So I hooked him up with water and a Snicker’s bar and a jacket, and let him walk beside me and use the light of my headlamp, and as we neared the south rim (and lots more tourists w/headlamps) I asked him to run ahead and snag some hot grub for me from the cafeteria before it closed — or at least tell the cashier that a very hungry hiker was about to walk in — so off he went, and when I got to the cafeteria 10 minutes later it was closed and the kid was just gone.

So lame.

What’s your favorite piece of hiking/backpacking gear and why?

Looking down on a pair of feet wearing camp shoes and a backpacking dinner cooked in an ultralight pot

My camp shoes! After pounding my feet all day, it’s such a relief to take off my gross socks and stinky sneakers and let my skin breathe while I set up my tent and pile as many calories as I can into one pot and take in the marvelous landscape. This recovery is almost heavenly, and costs me only two ounces.

What big hiking/backpacking trip do you have planned next?

Man in shorts crossing a river on a backpacking trip

I’m scheming up southwestern trips that combine walking, scrambling and packrafting. Letting a river take you down, down, down through otherwise inhospitable terrain is just magical. Otherwise, I’m starting to take notes on the AZT.

Maybe when my hair turns gray I’ll get back to the AT, where I first went backpacking.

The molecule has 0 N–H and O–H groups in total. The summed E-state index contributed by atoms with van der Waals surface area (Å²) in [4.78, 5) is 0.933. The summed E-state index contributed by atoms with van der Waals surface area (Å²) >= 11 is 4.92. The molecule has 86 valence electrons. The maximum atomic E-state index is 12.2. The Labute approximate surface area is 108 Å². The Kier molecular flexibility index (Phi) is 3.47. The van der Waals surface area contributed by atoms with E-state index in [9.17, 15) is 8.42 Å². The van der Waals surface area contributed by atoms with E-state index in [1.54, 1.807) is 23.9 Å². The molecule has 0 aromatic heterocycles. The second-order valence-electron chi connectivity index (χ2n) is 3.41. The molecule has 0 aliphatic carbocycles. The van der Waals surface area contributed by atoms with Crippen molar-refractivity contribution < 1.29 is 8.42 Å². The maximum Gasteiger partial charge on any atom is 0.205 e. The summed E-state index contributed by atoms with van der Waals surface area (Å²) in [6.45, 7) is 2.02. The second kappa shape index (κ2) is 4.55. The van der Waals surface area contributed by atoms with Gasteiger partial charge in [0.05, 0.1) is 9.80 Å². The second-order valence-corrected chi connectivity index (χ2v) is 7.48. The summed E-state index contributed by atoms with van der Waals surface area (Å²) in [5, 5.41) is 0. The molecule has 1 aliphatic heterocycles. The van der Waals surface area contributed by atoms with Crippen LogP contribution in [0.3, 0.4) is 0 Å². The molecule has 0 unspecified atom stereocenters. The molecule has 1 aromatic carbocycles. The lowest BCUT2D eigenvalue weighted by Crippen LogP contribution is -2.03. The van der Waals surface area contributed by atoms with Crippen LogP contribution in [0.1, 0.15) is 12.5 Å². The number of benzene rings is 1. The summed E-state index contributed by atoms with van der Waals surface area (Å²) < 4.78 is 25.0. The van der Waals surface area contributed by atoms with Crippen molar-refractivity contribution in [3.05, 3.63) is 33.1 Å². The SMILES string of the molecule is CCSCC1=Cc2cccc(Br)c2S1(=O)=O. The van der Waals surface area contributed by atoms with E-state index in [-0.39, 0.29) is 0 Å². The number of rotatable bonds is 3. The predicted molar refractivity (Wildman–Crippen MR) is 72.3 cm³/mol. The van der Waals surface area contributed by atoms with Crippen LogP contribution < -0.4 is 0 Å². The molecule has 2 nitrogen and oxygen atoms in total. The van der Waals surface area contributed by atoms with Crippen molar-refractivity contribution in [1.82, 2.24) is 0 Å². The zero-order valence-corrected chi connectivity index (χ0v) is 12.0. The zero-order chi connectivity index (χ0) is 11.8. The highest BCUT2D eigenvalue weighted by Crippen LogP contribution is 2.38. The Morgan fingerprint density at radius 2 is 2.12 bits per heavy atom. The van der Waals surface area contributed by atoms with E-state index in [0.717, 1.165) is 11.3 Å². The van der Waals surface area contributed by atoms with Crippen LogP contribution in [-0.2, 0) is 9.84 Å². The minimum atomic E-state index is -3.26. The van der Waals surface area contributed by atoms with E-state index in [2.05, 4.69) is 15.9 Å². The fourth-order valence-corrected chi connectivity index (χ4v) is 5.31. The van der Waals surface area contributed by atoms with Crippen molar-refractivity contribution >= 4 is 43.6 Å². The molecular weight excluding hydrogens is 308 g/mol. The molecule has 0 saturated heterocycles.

Leave us with a helpful hiking/backpacking tip

Backpacker, Jonny Waldman, standing on a vantage point with a mountain range in the background

Going ultralight is cool, but it’s not like there’s some set-in-stone weight threshold above which the U.S. Department of Ultralight Backpacking (USDUB) won’t grant you an official Certificate of Ultralight Awesomeness… which is to say: there’s a big difference between ultralight-with-comforts and stupid-light.

I think it’s worth stopping to consider that by living in the 21st century, you already devote many ounces (cumulatively, pounds) to all kinds of comforts, including an inflatable mattress and/or pillow, padded shoulder straps, carbon-fiber poles, cook stove, tent, smartphone, Kindle, etc., etc. Which is to say, you’ve already chosen (wisely) not to travel like a Neanderthal.

Implicitly, you’ve already decided that you’d rather not shiver, starve, get soaking wet, lose sleep, be incommunicado or bored, or endure sore shoulders and knees. Any good journey inevitably includes some suffering, but most of it should be a pleasure! I think pleasure, rather than some arbitrary weight threshold, ought to be in the forefront of your mind while you plan an adventure.

Last Updated on April 29, 2024

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TPL Staff

This post was a collaborative effort, and was written more than one author from The Packable Life Team. Certain types of articles require multiple perspectives, which is why we team up when necessary to give you the best content possible.